A Hotel Manager’s office is a busy place, and Staff often have to queue up just to see their Hotel Manager. Time is precious, and apparently time is something which Hotel Managers and staff can never have enough of (carry on reading or watch the video).

Making the most of this time and communicating well is critical. I have worked with many Hotel Managers, and many more Staff. What I’ve come to realise is that some basic parameters at the beginning of a visit can make the difference between a great experience and a poor one for both parties.

I recommend the following steps to help Hotel Managers become more effective communicators. These steps could be relevant for all Hotel office staff:

1) Refer to the staff member by name. It seems like a very small matter, but it means a lot to the person to whom you are speaking.

2) Make eye contact. The member of staff have often been waiting days, or weeks, and may be very anxious. Eye contact from everyone, makes a huge difference.

3) And along with eye contact … Smile and say hello. Greet each member of staff with a smile. If putting the member of staff at ease is a priority, smiling and saying hello goes a long way.

4) Sit down. Towering over a member of staff can be physically intimidating. Sitting down makes what can be a distressing experience a bit less harrowing. It can create warmth and eliminate a barrier.

5) Breathe and listen. Ensure you listen to all the member of staff has to say before you begin to speak. When it comes to your turn to talk, take a moment to breathe and listen again at intervals, as this will help you to recognise whether the member of staff understood you or not.

6) Reflect and clarify. Restate the information that was shared to be sure that you got it right and have understood correctly. This not only shows interest and respect, it ensures both the member of staff and Hotel Manager are talking about the same topics.

7) Ask yourself if the member of staff appears comfortable. Pay attention to the member of staff’s demeanour, body language as well as their tone of voice and rate of speech. If they appear stressed or fearful then try to calm them. Getting them comfortable and relaxed will help that member of staff open up and share more information, making it easier to get a feel for what might be going on.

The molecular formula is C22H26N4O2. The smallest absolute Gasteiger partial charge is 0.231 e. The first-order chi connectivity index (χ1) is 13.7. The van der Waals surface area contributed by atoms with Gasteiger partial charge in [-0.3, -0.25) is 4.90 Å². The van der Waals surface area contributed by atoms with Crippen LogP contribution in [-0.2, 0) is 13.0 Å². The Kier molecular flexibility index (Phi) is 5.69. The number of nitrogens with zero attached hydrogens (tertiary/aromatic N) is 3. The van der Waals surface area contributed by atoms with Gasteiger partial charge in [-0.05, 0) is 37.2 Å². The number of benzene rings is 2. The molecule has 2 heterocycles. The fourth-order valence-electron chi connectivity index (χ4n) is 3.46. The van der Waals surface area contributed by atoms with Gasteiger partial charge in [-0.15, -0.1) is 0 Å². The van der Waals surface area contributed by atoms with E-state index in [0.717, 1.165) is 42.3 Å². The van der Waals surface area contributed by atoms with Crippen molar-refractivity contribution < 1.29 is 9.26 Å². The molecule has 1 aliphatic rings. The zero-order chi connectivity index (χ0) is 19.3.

8) Consider your own tone and rate of speech. As Hotel Managers you might be dealing with the most sensitive of subjects and information. A slower pace, with a calm, warm tone, and an easy-to-follow pace can go a long way.

9) Be clear. Clarity is crucial. Using a term because it is correct is the right thing to do, but make sure to explain what that word means in a way that an average person can process and understand. While it’s helpful to gain your member of staff’s trust by explaining clearly, it’s important to do so without patronising. You will likely get a feel for each individual’s level of knowledge and understanding as you communicate and listen, enabling you to respond appropriately.

10) Close communication with interest. Although it may be very difficult to avoid when you’re incredibly busy, turning away from your member of staff to signal it’s time to move on to your next issue can put a sour taste on any communications exchange.

After a great discussion, it is always nice when a Hotel Manager smiles, let someone know that you and they are on the same ‘team’ and that the member of staff was not just a number.

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